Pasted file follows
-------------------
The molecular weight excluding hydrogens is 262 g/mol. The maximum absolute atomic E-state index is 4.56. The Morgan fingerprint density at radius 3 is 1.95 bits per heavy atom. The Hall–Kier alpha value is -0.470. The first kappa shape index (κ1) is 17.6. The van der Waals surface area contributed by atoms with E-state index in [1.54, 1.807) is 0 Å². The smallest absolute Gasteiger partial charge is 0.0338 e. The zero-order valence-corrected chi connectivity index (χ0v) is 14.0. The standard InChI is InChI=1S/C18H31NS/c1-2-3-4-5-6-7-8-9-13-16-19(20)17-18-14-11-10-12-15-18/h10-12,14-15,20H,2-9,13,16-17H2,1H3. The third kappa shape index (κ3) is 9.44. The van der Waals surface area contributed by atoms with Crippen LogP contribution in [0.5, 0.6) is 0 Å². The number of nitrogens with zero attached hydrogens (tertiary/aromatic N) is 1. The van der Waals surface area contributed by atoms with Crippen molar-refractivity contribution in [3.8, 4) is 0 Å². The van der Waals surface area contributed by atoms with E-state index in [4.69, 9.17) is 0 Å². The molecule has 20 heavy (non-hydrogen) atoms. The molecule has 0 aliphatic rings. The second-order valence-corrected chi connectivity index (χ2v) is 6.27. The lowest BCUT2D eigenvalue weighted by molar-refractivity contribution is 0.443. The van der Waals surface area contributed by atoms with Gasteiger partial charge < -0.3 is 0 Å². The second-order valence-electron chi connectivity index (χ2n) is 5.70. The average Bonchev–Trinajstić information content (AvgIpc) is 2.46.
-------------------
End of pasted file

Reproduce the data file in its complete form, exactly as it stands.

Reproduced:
The molecular weight excluding hydrogens is 262 g/mol. The maximum absolute atomic E-state index is 4.56. The Morgan fingerprint density at radius 3 is 1.95 bits per heavy atom. The Hall–Kier alpha value is -0.470. The first kappa shape index (κ1) is 17.6. The van der Waals surface area contributed by atoms with E-state index in [1.54, 1.807) is 0 Å². The smallest absolute Gasteiger partial charge is 0.0338 e. The zero-order valence-corrected chi connectivity index (χ0v) is 14.0. The standard InChI is InChI=1S/C18H31NS/c1-2-3-4-5-6-7-8-9-13-16-19(20)17-18-14-11-10-12-15-18/h10-12,14-15,20H,2-9,13,16-17H2,1H3. The third kappa shape index (κ3) is 9.44. The van der Waals surface area contributed by atoms with Crippen LogP contribution in [0.5, 0.6) is 0 Å². The number of nitrogens with zero attached hydrogens (tertiary/aromatic N) is 1. The van der Waals surface area contributed by atoms with Crippen molar-refractivity contribution in [3.8, 4) is 0 Å². The van der Waals surface area contributed by atoms with E-state index in [4.69, 9.17) is 0 Å². The molecule has 20 heavy (non-hydrogen) atoms. The molecule has 0 aliphatic rings. The second-order valence-corrected chi connectivity index (χ2v) is 6.27. The lowest BCUT2D eigenvalue weighted by molar-refractivity contribution is 0.443. The van der Waals surface area contributed by atoms with Gasteiger partial charge < -0.3 is 0 Å². The second-order valence-electron chi connectivity index (χ2n) is 5.70. The average Bonchev–Trinajstić information content (AvgIpc) is 2.46.